If I were still homeschooling my children today, I would use these living books to introduce elections and American politics to my children.
These books teach the mechanics, the event, of an American election and the citizen’s role in selecting our government representatives through voting.
For Which We Stand: How our Government Works and Why It Matters by Jeff Foster
The Constitution Decoded by Katie Kennedy
We Elect a President: The Story of Our Electoral College by Tara Ross
Each one of these books goes into greater depth on the event of an American election, and our representative form of government, in different ways. For Which We Stand is a civics primer. The Constitution Decoded introduces the text of the Constitution and what it means (not what it should mean, an important distinction). We Elect a President introduces the wisdom of the Founders in establishing the Electoral College, for children.
Technically off topic but vital for this age:
Mr. Beat presents…The Ultimate American Presidential Election Book: Every Presidential Election in American History (1788-2016) by Matt Beat
This is a history of presidential elections from the very first one. A thorough knowledge of where we have been short circuits so many disastrous mistakes in the future.
It is necessary for every voting citizen to read and understand these short documents for themselves. If you can read the Bible, you can read these and understand them. And if your teens get stuck going through them themselves, use The Constitution Decoded to help.
The Mainspring of Human Progress by Henry Grady Weaver
This is not a book about elections. Rather it is a book about the history of human liberty and America’s role in that history. A reverence for human liberty, which is based on the commandments of Torah after all (as the author explains), is vital to inculcate in our children as they grow into adulthood.
Technically off topic but indispensable for this age:
What’s So Great About America by Dinesh D’Souza
American exceptionalism. Our country is a shining city on a hill, as far as human government goes. Why? Acclaimed historian Dinesh D’Souza reminds us with his unique perspective as an immigrant.
The Founder’s wisdom for adults. Since the clamoring is loud right now to abolish the Electoral College, this book is vital knowledge for every US citizen and voter.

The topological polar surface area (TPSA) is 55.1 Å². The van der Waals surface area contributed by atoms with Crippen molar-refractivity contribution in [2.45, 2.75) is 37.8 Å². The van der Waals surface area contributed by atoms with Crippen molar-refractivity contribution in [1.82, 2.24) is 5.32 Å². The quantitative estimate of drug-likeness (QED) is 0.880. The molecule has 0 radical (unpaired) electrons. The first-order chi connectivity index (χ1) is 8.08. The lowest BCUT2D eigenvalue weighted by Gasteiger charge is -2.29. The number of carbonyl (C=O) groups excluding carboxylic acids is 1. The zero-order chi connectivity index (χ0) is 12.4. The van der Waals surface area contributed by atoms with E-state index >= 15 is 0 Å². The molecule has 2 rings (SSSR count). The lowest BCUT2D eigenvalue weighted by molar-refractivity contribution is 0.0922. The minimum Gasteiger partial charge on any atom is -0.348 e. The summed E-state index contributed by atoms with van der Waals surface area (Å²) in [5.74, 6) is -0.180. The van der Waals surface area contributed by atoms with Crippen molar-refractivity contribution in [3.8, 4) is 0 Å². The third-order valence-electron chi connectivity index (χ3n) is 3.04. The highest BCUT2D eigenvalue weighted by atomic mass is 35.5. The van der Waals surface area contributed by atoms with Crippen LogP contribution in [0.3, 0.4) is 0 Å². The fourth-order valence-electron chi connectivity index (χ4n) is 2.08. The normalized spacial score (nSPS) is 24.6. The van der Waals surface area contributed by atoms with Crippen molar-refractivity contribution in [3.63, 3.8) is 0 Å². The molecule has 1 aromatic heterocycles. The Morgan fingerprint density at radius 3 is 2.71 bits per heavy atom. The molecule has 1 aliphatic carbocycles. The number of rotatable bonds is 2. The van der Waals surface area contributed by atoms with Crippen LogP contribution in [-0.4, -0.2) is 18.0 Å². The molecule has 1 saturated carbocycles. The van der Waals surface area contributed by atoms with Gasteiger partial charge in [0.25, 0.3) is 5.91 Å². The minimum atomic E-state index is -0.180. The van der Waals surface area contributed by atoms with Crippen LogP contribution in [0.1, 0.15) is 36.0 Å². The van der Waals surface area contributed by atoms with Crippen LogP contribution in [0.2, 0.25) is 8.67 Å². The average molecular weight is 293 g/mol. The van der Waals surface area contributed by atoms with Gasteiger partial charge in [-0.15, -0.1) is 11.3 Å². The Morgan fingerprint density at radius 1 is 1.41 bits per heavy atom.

Why include this book? It is a history of pivotal Supreme Court decisions, and that is the surface vehicle expounding a foundational truth: EVERY VOTE MATTERS. ONE VOTE – YOUR VOTE – MATTERS.
Technically off topic but imperative for this age:
Uncle Eric’s How the World Works series by Richard J. Maybury
Now, after presenting a list like this, let me just reassure you, homeschooling mom. YOU DO NOT NEED A TEACHER’S GUIDE TO TEACH THESE BOOKS. Here’s what you do.
When your children are in Grades 1-3, read the books listed aloud to them, preferably with as many children on your lap or snugged next to you on the couch as you can manage, and answer questions. When they are reading on their own, let them practice on these books.
When your children are in Grades 4-6, read the books listed aloud to them as a family. Discuss, and answer questions. Include sections for copywork and dictation material. What sections? Whatever sections touched your heart or enlightened your mind. It really is that simple.
When your children are in Grades 7-9, read the books listed aloud to them as a family. Discuss, and answer questions. Formulate together a single topic sentence to describe and explain each book. They should write, from that single sentence, a single paragraph or single page summarizing the topic and its supporting points. Do this as a team in 7th grade; by 9th grade they should be able to do this on their own.
When your children are in Grades 10-12, read the books listed aloud as a family. Discuss. Go on bunny trails. Do more independent research in an area brought up in the reading. Go to the bibliography and dig into sources. Write a paper presenting a clarification or auxiliary point gleaned from the book. Do this as a team in 10th grade. By 12th grade they should be able to do this on their own.
If a child graduates having done the above, he will have learned more than most college graduates, who, through the use of textbooks and professor indoctrination, often leave university cognitively rigid instead of proficient in the power of their mind.